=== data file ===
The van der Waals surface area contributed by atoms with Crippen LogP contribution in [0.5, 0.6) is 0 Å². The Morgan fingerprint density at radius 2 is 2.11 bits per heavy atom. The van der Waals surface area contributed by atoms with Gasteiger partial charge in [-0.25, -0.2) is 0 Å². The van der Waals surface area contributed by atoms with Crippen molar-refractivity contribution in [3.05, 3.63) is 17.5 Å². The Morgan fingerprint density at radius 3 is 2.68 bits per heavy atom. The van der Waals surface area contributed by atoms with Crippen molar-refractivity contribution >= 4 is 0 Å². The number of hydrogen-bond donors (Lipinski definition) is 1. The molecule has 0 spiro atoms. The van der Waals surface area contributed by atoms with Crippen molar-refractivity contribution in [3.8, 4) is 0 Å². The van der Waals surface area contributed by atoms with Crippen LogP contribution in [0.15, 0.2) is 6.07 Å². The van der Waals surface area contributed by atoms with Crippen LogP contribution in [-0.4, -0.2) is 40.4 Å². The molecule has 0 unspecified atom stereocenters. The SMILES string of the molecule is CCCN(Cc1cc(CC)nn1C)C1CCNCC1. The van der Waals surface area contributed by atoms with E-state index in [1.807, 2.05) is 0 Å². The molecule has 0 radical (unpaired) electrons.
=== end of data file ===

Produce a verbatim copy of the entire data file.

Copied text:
The van der Waals surface area contributed by atoms with Crippen LogP contribution in [0.5, 0.6) is 0 Å². The Morgan fingerprint density at radius 2 is 2.11 bits per heavy atom. The van der Waals surface area contributed by atoms with Gasteiger partial charge in [-0.25, -0.2) is 0 Å². The van der Waals surface area contributed by atoms with Crippen molar-refractivity contribution in [3.05, 3.63) is 17.5 Å². The Morgan fingerprint density at radius 3 is 2.68 bits per heavy atom. The van der Waals surface area contributed by atoms with Crippen molar-refractivity contribution >= 4 is 0 Å². The number of hydrogen-bond donors (Lipinski definition) is 1. The molecule has 0 spiro atoms. The van der Waals surface area contributed by atoms with Crippen molar-refractivity contribution in [3.8, 4) is 0 Å². The van der Waals surface area contributed by atoms with Crippen LogP contribution in [0.15, 0.2) is 6.07 Å². The van der Waals surface area contributed by atoms with Crippen LogP contribution in [-0.4, -0.2) is 40.4 Å². The molecule has 0 unspecified atom stereocenters. The SMILES string of the molecule is CCCN(Cc1cc(CC)nn1C)C1CCNCC1. The van der Waals surface area contributed by atoms with E-state index in [1.807, 2.05) is 0 Å². The molecule has 0 radical (unpaired) electrons.